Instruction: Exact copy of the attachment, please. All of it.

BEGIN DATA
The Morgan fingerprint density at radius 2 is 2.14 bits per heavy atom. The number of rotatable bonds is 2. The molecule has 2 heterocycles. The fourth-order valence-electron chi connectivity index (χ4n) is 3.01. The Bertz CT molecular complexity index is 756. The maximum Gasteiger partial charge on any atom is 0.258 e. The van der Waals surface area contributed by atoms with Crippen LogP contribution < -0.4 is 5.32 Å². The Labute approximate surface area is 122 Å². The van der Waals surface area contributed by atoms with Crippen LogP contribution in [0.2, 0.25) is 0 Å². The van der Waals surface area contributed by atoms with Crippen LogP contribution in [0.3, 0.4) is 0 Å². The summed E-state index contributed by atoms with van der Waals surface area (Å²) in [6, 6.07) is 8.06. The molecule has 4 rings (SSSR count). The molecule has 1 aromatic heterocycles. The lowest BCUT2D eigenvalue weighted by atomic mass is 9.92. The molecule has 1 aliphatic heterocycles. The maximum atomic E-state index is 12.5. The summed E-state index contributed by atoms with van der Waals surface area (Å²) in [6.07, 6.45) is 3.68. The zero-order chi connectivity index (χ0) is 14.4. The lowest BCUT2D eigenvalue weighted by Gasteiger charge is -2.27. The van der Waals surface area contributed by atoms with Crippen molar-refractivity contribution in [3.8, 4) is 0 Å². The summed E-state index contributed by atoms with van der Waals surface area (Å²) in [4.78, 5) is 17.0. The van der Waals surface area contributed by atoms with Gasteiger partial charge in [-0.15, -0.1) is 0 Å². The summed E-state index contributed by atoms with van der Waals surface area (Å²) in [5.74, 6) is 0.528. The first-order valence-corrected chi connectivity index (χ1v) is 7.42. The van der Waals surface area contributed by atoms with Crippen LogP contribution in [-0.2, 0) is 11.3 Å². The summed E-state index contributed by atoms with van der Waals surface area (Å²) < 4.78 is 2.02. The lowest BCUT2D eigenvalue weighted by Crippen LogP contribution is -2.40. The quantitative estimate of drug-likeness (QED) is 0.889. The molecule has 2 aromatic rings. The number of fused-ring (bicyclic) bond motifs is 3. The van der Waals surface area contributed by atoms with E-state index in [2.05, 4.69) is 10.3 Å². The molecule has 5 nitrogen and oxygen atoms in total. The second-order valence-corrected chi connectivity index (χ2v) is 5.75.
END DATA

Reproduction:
The Morgan fingerprint density at radius 2 is 2.14 bits per heavy atom. The number of rotatable bonds is 2. The molecule has 2 heterocycles. The fourth-order valence-electron chi connectivity index (χ4n) is 3.01. The Bertz CT molecular complexity index is 756. The maximum Gasteiger partial charge on any atom is 0.258 e. The van der Waals surface area contributed by atoms with Crippen LogP contribution < -0.4 is 5.32 Å². The Labute approximate surface area is 122 Å². The van der Waals surface area contributed by atoms with Crippen LogP contribution in [0.2, 0.25) is 0 Å². The van der Waals surface area contributed by atoms with Crippen LogP contribution in [0.3, 0.4) is 0 Å². The summed E-state index contributed by atoms with van der Waals surface area (Å²) in [6, 6.07) is 8.06. The molecule has 4 rings (SSSR count). The molecule has 1 aromatic heterocycles. The lowest BCUT2D eigenvalue weighted by atomic mass is 9.92. The molecule has 1 aliphatic heterocycles. The maximum atomic E-state index is 12.5. The summed E-state index contributed by atoms with van der Waals surface area (Å²) in [6.07, 6.45) is 3.68. The zero-order chi connectivity index (χ0) is 14.4. The lowest BCUT2D eigenvalue weighted by Gasteiger charge is -2.27. The van der Waals surface area contributed by atoms with Crippen molar-refractivity contribution in [3.8, 4) is 0 Å². The summed E-state index contributed by atoms with van der Waals surface area (Å²) in [4.78, 5) is 17.0. The van der Waals surface area contributed by atoms with Gasteiger partial charge in [-0.15, -0.1) is 0 Å². The summed E-state index contributed by atoms with van der Waals surface area (Å²) in [5.74, 6) is 0.528. The first-order valence-corrected chi connectivity index (χ1v) is 7.42. The van der Waals surface area contributed by atoms with Crippen LogP contribution in [-0.2, 0) is 11.3 Å². The summed E-state index contributed by atoms with van der Waals surface area (Å²) < 4.78 is 2.02. The lowest BCUT2D eigenvalue weighted by Crippen LogP contribution is -2.40. The quantitative estimate of drug-likeness (QED) is 0.889. The molecule has 2 aromatic rings. The number of fused-ring (bicyclic) bond motifs is 3. The van der Waals surface area contributed by atoms with E-state index in [2.05, 4.69) is 10.3 Å². The molecule has 5 nitrogen and oxygen atoms in total. The second-order valence-corrected chi connectivity index (χ2v) is 5.75.